Globally, the prevalence of contraceptive use has been increasing, but the unmet need for contraception still remains a problem. According to the National Family Health Survey-3 (NFHS-3), the national figure for unmet need is 13%. According to the District Level Household and Facility Survey-3, the unmet need of contraception in India is 21.3%, with 7.9% for spacing and 13.4% for limiting births. The unmet need for contraception in Delhi is about 13.9%, out of which 3.8% is for spacing and 10.1% is for limiting family size.[5],[6]

The NFHS-2 reveals that 16% of women in the country have an unmet need for family planning.[5] Some of the reasons for unmet needs for family planning are lack of appropriate family planning and motivational services in the area, lack of knowledge, and disapproval by one of the partners or family members. Our interaction with women in the community revealed that, though people have understood the importance of small family size and have understood its repercussions on them and on the community as a whole, they are reluctant to accept and use certain contraceptives for their own benefit. This observation made during field experience by the author as a clinical practitioner has prompted the need to assess the factors underlying the nonacceptance of contraceptives among rural women. Besides the potential users, the perspectives of medical professionals and health workers were also reviewed in parallel to get a comparative overview of these perspectives on key thematic issues. This would provide a balanced feedback from all stakeholders on this subject.


   Methods Top


This was a cross-sectional study using qualitative methods among three groups of people who were recruited using a convenient sampling technique. The rural health center in Madanpur Khadar attached to the Department of Community Medicine, Jamia Hamdard Institute of Medical Sciences and Research, was chosen for conducting the survey. It caters to a population of 120,000. The first group in the study comprised women of reproductive age (WRA), who were conveniently chosen from the village for focus group discussion (FGD) and in-depth interviews (IDIs). The second group comprised community-level health workers, including medical social workers, health educators, Anganwadi workers, and health inspectors attached to the community or working in collaboration with a nongovernmental organization in the rural health training center. There were a total of ten community health workers during the survey, and they all gave consent to participate in the group discussion. The third group was selected by a closed fish bowl technique with a total of thirty participants; six participants were drawn each time from the center by rotation. This comprised 22 students from MBBS; nursing and paramedics were chosen by a purposive sampling with uniform representation from all batches and grades as depicted in [Table 1]. The rest of the eight participants were drawn from the Department of Community Medicine.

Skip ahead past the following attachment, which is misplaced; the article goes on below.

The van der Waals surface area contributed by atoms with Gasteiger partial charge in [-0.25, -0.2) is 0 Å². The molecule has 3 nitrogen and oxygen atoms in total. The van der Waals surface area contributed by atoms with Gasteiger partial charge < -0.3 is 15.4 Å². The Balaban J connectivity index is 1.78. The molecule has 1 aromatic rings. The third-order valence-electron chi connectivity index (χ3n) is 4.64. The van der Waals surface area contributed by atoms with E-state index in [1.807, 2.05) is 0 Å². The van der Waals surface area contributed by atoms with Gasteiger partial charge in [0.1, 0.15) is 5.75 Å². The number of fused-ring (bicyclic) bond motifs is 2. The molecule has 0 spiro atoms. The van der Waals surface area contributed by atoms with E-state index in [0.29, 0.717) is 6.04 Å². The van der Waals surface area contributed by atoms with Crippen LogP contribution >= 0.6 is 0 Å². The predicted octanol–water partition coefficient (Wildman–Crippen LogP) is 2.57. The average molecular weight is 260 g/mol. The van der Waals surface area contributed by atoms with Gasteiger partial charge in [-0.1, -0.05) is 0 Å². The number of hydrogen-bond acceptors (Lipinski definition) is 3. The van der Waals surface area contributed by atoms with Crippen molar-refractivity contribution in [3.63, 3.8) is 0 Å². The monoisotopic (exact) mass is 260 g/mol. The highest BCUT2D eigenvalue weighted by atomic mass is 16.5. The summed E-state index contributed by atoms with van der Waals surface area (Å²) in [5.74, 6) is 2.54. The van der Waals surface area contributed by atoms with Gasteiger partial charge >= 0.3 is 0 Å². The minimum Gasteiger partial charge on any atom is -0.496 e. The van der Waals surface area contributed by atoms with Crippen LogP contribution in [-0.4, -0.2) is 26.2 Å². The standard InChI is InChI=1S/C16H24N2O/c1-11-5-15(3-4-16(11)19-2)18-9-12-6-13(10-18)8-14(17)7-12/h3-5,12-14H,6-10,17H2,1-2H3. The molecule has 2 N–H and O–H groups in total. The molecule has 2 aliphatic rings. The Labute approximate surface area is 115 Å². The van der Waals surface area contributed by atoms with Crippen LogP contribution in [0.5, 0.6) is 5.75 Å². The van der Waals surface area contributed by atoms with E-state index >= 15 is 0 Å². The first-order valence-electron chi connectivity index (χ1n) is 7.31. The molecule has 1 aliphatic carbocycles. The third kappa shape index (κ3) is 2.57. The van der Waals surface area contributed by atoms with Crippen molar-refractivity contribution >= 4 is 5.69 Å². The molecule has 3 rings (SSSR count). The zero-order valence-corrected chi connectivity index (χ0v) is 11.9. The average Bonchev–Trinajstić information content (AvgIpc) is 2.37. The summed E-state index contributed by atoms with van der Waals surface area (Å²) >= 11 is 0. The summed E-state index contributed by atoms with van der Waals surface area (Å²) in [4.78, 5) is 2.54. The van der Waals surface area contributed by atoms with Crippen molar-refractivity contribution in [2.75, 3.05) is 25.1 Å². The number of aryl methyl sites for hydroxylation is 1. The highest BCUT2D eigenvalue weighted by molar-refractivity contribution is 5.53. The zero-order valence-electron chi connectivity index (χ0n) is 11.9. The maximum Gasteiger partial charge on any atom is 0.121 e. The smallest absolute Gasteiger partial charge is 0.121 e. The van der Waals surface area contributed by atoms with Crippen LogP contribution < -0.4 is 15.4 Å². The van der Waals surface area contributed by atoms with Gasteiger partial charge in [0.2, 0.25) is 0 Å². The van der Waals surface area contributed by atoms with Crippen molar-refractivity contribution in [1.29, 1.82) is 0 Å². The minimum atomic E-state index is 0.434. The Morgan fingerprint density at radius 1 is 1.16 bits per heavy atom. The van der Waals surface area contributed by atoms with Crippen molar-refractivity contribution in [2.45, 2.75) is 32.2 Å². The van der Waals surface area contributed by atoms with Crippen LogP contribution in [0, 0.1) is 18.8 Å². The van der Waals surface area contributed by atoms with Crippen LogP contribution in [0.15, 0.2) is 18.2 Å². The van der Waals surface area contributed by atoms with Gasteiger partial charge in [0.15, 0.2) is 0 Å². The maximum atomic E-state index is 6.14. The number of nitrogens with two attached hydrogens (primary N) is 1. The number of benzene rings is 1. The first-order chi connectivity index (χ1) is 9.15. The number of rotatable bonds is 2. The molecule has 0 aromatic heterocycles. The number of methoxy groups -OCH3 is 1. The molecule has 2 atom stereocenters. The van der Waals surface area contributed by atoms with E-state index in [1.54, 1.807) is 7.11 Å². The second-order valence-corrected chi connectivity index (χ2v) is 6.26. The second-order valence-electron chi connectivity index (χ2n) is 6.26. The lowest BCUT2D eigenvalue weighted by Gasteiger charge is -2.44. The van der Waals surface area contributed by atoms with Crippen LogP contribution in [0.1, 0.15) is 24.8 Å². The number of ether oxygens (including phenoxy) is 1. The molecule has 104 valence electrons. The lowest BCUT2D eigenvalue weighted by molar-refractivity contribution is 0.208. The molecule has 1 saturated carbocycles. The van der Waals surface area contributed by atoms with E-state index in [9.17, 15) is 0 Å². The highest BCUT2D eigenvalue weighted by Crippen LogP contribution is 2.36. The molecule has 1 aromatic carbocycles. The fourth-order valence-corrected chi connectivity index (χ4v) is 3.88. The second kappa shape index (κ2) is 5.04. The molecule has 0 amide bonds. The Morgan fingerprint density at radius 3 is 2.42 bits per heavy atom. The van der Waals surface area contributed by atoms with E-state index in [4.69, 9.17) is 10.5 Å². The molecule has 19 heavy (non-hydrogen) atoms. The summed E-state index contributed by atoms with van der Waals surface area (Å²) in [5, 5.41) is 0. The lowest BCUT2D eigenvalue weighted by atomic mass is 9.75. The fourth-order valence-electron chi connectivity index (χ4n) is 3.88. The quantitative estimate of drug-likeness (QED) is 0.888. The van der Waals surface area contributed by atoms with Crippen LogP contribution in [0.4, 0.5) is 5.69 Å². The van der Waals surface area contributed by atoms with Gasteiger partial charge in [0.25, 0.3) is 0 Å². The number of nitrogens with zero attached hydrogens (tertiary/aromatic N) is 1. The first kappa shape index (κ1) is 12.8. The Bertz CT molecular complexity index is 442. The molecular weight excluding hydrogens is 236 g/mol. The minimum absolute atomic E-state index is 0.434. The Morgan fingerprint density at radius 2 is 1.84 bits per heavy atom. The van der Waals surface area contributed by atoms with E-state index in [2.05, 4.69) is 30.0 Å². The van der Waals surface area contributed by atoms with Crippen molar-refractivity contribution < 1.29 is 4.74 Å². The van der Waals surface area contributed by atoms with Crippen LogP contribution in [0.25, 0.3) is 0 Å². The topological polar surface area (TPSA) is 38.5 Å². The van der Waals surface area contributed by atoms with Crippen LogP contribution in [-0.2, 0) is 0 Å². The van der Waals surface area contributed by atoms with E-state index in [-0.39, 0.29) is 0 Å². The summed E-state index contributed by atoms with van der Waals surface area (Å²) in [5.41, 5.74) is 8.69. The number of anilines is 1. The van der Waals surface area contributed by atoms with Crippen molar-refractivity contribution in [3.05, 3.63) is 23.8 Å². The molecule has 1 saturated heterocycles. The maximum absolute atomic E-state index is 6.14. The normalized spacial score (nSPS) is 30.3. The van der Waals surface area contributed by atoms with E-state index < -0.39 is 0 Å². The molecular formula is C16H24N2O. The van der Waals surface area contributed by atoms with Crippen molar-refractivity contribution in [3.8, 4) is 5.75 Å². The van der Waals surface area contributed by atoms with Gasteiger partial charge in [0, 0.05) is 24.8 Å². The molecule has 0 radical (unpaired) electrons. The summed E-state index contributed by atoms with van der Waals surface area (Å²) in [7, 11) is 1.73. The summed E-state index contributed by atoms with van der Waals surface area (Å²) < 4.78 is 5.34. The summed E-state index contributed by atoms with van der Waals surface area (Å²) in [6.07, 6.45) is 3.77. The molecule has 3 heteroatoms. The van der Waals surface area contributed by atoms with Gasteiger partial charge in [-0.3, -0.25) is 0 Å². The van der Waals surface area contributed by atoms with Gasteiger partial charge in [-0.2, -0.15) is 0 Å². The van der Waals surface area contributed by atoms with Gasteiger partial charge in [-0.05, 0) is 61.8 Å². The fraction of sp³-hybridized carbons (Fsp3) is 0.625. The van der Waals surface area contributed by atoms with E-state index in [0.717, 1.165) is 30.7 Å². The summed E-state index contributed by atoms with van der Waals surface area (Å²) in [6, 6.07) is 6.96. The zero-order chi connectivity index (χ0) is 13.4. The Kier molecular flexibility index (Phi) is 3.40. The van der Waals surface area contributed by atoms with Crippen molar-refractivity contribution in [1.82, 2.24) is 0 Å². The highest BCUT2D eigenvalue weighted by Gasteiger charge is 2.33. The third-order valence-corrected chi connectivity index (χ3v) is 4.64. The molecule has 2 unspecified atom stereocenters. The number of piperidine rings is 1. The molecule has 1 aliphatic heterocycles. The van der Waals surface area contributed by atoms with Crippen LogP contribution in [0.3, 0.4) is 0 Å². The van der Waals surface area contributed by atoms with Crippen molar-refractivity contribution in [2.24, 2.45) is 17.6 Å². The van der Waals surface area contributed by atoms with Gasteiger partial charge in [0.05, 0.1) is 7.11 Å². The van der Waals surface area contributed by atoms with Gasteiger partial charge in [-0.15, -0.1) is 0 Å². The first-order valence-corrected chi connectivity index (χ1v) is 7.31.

Table 1: Description of the study participants and study objectives

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Data collection was followed by analysis for which the grounded theory was used to sum up the collected data.  Atlas More Details Ti software was used, and ultimately representation was done using the thematic framework approach. Privacy was ensured while conducting interviews. Confidentiality and anonymity was maintained during the procedure. Informed consent was obtained from the participants. Participation was purely voluntary. Necessary ethical approval was collected, and there was no conflict of interest.


   Results Top


The participants were largely less educated and were homemakers, with a median age of 27 years this is depicted under the sociodemographic details in [Table 2].
Table 2: Sociodemographic profile of the study participants

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Metric level is education up to class 10.